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tv   Government Access Programming  SFGTV  April 14, 2019 12:00pm-1:00pm PDT

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>> we have a high rate of depression, anxiety, self-hatred, suicide and suicide attempts. and it's because we're often rejected owe so aggressively, not only in the rest of the world, but also in our own community. so substances are available and around because we rely on them to get through our daily lives, but mostly we need them to lower our guards, lower our inhibitions, for example, enough to be able to do this thing that our culture tells us to do,
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after we come out to our biological families, we get to come out and choose our chosen families. this is literally one of the scariest things we have to do, build a whole new world, build strong relationships with people, and it is hard when you don't have a foundation to do that, and often, for many of us, it leaves us with more trust issues than we started out with. but that's a really human tling. thing. to want a supportive community, or a supportive family, so people who will hold you at your worst, and these types of support systems are interesting because they also activate sort of the same receptors that a lot of -- in your brain, that drugs can also activate to make you feel connected. so in this way, drugs often act as sort of a balance to our lives' unpredictability, and
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often pushes us to try another day when life often seems meaningless. so in this essence, i want to say that harm reduction, which is now sort of a buzz word that i'm sure you guys have heard a bunch of times now, in essence for me, it is sort of this acknowledgement that simply that life is complicated. and it's not necessarily saying that drugs are evil or that drugs are good, or that that abstinence is happiness. it's just simply saying that life is complicated, we're going day by day. i also want to say that i get the privilege of working at this place called the san francisco drug users' union, and often people are, like, what the hell is that? are drug users unionized officially? don't, what is happening.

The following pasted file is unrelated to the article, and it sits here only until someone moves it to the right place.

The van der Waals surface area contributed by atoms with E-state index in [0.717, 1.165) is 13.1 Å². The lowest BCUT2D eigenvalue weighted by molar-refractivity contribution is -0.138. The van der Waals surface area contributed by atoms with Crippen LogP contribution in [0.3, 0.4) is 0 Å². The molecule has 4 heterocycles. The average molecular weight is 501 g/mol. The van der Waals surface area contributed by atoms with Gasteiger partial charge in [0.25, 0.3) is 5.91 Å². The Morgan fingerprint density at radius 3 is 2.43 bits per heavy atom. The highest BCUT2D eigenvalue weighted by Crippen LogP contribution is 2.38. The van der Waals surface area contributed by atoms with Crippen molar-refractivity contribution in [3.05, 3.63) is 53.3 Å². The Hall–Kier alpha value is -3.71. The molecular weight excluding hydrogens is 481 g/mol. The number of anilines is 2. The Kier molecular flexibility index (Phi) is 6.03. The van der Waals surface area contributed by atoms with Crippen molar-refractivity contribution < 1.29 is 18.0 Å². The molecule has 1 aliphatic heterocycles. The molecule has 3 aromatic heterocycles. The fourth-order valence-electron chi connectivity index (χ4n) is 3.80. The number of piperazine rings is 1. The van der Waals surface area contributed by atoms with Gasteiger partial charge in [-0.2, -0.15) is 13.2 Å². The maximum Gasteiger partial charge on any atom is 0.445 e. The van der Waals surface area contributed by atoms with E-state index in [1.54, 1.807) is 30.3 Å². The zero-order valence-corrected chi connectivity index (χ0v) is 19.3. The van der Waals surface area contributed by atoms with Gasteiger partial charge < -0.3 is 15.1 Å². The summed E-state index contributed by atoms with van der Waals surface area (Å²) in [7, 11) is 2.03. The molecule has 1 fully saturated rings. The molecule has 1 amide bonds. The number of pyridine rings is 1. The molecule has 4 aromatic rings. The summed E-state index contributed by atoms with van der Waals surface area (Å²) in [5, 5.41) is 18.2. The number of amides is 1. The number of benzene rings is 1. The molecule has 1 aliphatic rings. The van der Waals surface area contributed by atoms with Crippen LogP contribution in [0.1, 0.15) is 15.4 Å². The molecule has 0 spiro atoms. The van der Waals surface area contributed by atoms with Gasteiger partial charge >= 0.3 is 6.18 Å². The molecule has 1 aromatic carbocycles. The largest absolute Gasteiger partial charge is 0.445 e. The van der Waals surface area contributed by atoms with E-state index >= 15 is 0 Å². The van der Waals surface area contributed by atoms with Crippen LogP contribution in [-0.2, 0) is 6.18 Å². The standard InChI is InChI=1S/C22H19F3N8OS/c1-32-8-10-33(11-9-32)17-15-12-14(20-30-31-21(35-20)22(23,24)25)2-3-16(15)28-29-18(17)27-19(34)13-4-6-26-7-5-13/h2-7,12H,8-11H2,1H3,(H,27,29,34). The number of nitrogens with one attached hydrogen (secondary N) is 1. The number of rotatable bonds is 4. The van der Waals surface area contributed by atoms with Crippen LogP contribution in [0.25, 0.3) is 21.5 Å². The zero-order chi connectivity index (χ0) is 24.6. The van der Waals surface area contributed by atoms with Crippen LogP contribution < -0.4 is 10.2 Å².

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but it is just a little spot in the tenderloin for people who use drugs. we have wound care gear that we give out for free. and we distribute naloxone, and we train people who how to use it. we pick up syringe litter, but probably the most important part that i feel like the drug users' union does it is completely employed and staffed by people who actively use drugs. there are all different types of people, all different types of drugs, and we all work together to create this space where the world -- to offer those services, right, but also a place where the world can slow down a minute. it is busy in the city, and it's especially busy in the tenderloin. there is a lot going on outside, a lot of stimulation, so we try to create sort of a relaxed environment amongst peers, where people can relax and take a deep breath, and
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not worry so much that they're about to get security called on them or cops called on them to move, or to repack their stuff or get their stuff thrown away. and it is fascinating because it is not only -- i feel like sometimes when we're talking about this issue we're talking about a specific demographic of people, which are people who live outside, but at the union, i get to meet people who are lawyers, chefs, i've met bankers and bartenders, all sorts of people who come in to get clean supplies and who get to hang out with people who live outside. i also get to have these experiences every day, really basic ones. i think everyone can relate to sort of a tenderloin classic, maybe somebody walking down the street with na clothes on, and they're like oh, my gosh, this is what it is like here? but just the other day, a woman, no clothes on, walking down the sidewalk,